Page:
number of days: 41
budget: £30 GBP | $43 USD per day
total budget: £1230 | $1763
total spent: £1761 | $2515
avg. daily spend : £42.9 | $61.3
all costs are for two people in £GBP and $USD, converted from local currencies at the rate at time of travel.
DAYS ON BUDGET: 0%
DAYS UNDER BUDGET: 44%
DAYS OVER BUDGET: 56%
where were we?
Cochabamba, Villa Tunari, Cochabamba, Samaipata, Santa Cruz (Bolivia) | Salvador de Bahia, Itacaré, Rio de Janeiro (Brazil)
The last month (and a bit) of our two year Latin American odyssey came and went far too quickly. It took us from being stranded in Cochabamba to the heat of the Bolivian tropics amongst rescued monkeys, across to lush green countryside and rolling hills of Samaipata before a complete cultural and linguistic break in Brazil's north, where we treated ourselves to two weeks of blissed out beachtime. To round it all off, we soaked up a lot of what Rio had to offer in the midst of a frantic panic about the trip ending in 4 sleeps...3 sleeps....2 sleeps and, before we knew it....0 sleeps!
As you'll see from the above numbers, we weren't able to stick to our £30 a day philosophy. In fact, that got blown out of the water. However, that is is due to a few very identifiable reasons:
#1 - There were a few unavoidable transport splurges. In Bolivia, week-long road blocks throughout the country meant we had to take an unexpected flight out of La Paz. Meanwhile, in Brazil, the distances are so huge that flying was the most sensible option for us, given that our time was running out and days lots on buses wasn't what we wanted to do. Although flights work out around the same prices as buses there, they aren't exactly in line with our daily budget (one day of travel cost us £211 on flights alone).
#2 - Even though it's going through an economic crisis right now, meaning it's half as expensive as it used to be for us Brits, Brazil is still not that cheap. Prior to arriving there in the middle of February, we knew that sticking to £15 a day each - even with our best budget backpacker mentality - was going to be very very difficult.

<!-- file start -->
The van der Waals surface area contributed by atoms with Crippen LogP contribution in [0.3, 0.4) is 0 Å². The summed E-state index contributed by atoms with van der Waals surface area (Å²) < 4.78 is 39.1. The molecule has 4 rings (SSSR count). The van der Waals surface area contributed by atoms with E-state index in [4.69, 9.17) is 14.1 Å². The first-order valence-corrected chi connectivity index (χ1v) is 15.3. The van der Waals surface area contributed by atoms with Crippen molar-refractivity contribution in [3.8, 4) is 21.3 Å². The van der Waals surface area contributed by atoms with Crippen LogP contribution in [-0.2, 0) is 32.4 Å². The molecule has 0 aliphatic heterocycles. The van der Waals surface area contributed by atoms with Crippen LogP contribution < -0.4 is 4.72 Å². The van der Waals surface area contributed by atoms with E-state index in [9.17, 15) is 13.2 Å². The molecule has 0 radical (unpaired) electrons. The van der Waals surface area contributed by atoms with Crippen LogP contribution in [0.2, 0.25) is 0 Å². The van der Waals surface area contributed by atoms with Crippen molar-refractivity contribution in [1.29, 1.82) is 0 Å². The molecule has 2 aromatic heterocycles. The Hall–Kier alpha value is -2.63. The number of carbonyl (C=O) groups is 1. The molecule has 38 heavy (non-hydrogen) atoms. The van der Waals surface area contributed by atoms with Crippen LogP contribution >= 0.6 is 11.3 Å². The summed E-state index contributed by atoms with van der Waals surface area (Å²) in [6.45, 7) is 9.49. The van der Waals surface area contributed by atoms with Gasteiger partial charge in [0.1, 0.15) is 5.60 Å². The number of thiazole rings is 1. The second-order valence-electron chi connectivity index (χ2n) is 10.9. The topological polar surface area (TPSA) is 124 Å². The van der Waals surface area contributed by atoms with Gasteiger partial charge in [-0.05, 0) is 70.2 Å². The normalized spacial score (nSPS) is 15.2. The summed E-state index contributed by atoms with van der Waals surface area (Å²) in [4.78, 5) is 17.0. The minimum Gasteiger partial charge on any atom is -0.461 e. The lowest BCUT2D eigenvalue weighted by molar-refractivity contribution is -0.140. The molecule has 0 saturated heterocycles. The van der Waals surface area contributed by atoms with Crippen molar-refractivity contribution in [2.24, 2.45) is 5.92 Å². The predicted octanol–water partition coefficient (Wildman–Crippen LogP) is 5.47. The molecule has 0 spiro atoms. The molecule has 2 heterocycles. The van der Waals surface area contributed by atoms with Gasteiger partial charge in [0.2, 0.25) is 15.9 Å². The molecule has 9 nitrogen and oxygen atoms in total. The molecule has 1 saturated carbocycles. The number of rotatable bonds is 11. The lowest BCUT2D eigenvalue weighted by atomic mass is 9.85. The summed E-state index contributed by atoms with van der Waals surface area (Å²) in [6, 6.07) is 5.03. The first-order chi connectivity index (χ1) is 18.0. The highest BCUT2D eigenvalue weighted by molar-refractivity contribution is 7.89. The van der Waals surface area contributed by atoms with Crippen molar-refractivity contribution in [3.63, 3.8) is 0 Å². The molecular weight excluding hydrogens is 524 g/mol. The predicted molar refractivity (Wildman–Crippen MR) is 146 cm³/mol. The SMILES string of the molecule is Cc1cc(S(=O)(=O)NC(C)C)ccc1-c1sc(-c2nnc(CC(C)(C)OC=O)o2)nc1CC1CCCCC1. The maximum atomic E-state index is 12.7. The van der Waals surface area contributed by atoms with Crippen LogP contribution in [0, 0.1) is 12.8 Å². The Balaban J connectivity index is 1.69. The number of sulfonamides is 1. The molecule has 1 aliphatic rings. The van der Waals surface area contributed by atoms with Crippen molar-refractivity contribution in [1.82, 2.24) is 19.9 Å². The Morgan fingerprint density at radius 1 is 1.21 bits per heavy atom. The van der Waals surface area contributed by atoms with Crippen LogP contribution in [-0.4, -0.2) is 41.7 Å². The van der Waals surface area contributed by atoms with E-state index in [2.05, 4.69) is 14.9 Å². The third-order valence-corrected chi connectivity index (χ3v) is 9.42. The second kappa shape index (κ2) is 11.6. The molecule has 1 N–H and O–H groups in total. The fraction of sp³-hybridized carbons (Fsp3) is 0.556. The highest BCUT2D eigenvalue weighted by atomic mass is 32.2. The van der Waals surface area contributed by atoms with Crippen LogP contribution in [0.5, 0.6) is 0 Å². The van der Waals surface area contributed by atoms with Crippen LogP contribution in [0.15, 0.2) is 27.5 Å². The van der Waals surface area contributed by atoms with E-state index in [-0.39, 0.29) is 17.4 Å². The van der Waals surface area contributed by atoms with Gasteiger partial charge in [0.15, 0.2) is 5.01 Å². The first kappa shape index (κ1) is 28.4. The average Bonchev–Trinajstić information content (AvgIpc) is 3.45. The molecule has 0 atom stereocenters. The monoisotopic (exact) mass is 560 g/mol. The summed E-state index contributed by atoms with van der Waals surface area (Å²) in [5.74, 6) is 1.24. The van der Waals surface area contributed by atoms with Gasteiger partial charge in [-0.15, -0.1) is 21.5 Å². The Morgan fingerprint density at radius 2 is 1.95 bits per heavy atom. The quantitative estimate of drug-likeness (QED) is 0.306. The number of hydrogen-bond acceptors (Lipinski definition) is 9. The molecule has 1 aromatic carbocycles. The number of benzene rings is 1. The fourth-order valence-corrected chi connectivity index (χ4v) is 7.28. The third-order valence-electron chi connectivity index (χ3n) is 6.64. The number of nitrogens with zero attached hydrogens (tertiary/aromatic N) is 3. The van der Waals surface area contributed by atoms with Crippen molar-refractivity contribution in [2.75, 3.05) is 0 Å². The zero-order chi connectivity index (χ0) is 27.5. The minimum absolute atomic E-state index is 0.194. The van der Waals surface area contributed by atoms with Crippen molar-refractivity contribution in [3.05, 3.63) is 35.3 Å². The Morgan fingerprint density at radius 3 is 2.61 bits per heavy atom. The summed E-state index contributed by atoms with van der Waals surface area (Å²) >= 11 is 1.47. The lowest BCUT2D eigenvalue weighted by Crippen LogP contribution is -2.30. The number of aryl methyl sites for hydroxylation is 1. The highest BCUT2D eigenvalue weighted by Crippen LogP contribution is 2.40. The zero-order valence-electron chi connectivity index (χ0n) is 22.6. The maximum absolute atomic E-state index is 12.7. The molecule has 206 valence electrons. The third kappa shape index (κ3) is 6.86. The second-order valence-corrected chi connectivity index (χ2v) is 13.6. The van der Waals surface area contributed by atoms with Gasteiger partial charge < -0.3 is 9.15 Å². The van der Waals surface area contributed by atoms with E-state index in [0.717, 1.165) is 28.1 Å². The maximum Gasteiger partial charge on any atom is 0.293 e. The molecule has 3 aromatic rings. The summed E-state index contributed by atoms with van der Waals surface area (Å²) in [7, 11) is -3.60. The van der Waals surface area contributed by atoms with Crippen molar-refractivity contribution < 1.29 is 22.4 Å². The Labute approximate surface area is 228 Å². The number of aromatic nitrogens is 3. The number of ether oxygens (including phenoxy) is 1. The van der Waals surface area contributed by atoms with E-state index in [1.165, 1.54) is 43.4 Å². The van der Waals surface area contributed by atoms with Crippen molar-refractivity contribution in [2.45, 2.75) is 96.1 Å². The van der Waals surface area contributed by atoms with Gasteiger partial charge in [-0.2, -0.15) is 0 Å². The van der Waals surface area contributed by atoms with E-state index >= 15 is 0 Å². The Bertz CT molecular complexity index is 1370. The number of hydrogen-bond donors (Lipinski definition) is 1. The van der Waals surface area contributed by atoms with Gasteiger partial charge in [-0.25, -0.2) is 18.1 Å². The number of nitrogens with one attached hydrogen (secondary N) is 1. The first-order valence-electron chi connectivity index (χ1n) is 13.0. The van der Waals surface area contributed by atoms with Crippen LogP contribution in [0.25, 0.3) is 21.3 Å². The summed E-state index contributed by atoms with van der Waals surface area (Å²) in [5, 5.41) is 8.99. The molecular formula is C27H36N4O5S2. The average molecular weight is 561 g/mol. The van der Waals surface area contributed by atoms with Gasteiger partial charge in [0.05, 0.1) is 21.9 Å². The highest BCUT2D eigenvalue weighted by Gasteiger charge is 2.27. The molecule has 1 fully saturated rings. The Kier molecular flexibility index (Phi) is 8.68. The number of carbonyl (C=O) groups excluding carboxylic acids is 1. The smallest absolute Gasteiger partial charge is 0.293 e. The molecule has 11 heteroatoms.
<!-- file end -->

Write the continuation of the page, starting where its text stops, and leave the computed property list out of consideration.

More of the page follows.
#3 - It was the LAST FEW WEEKS OF OUR EPIC ADVENTURE - and we were in BRAZIL - so we had decided to make the most of it and let our hair down a bit. Given this and point #2, we actually operated on a budget of £40/day for our 26 days in the country and, if you take that into account for our overall figures, our over-budget days would actually tumble from 56% down to 34%!
#4 - We love Caipirinhas a little too much.
However, despite the above caveats, we cannot deny that we did also receive a number of complimentary tours and nights of accommodation in this period, so it really is a case of swings and roundabouts.
All we can say, definitively, is that we spent a lot more than we would have hoped in our last month and that, after coming under budget for all but a few of the previous 22 months, it's a bit of a shame to missed the target by such a margin in our final few weeks.
£538.1 GBP | $767.3 USD
In Bolivia, we partnered with companies to receive 8 complimentary nights of accommodation. And, we loved Itacaré so much (a perfect Brazilian beach town) that we decided to rent an apartment there for two weeks.
Aside from that, we were actually based in dorm beds the rest of the month because the eastern part of Bolivia is a lot more expensive for budget backpackers, whilst a private room in Salvador or Rio costs an arm and two legs.